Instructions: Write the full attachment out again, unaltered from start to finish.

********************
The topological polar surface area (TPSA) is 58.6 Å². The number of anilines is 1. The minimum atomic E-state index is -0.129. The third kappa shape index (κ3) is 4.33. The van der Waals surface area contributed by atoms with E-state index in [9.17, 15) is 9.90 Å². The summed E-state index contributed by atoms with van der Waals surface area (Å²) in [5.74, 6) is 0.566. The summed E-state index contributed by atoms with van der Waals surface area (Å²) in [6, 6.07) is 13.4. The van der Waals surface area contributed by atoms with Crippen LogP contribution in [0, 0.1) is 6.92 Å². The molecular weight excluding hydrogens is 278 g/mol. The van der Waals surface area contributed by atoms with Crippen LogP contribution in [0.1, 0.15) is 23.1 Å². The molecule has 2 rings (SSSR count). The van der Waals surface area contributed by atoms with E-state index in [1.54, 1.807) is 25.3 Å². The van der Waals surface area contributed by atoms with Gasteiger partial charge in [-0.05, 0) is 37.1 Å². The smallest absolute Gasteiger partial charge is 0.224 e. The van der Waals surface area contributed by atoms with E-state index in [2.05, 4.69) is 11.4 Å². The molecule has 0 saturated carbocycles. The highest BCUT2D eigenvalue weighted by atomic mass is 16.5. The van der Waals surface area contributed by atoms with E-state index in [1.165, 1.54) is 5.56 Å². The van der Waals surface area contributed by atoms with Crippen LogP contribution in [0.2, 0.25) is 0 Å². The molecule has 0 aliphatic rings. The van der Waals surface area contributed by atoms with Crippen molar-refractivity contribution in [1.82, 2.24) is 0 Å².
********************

The topological polar surface area (TPSA) is 58.6 Å². The number of anilines is 1. The minimum atomic E-state index is -0.129. The third kappa shape index (κ3) is 4.33. The van der Waals surface area contributed by atoms with E-state index in [9.17, 15) is 9.90 Å². The summed E-state index contributed by atoms with van der Waals surface area (Å²) in [5.74, 6) is 0.566. The summed E-state index contributed by atoms with van der Waals surface area (Å²) in [6, 6.07) is 13.4. The van der Waals surface area contributed by atoms with Crippen LogP contribution in [0, 0.1) is 6.92 Å². The molecular weight excluding hydrogens is 278 g/mol. The van der Waals surface area contributed by atoms with Crippen LogP contribution in [0.1, 0.15) is 23.1 Å². The molecule has 2 rings (SSSR count). The van der Waals surface area contributed by atoms with E-state index in [1.54, 1.807) is 25.3 Å². The van der Waals surface area contributed by atoms with Gasteiger partial charge in [-0.05, 0) is 37.1 Å². The smallest absolute Gasteiger partial charge is 0.224 e. The van der Waals surface area contributed by atoms with E-state index in [2.05, 4.69) is 11.4 Å². The molecule has 0 saturated carbocycles. The highest BCUT2D eigenvalue weighted by atomic mass is 16.5. The van der Waals surface area contributed by atoms with E-state index in [1.165, 1.54) is 5.56 Å². The van der Waals surface area contributed by atoms with Crippen LogP contribution in [0.2, 0.25) is 0 Å². The molecule has 0 aliphatic rings. The van der Waals surface area contributed by atoms with Crippen molar-refractivity contribution in [1.82, 2.24) is 0 Å².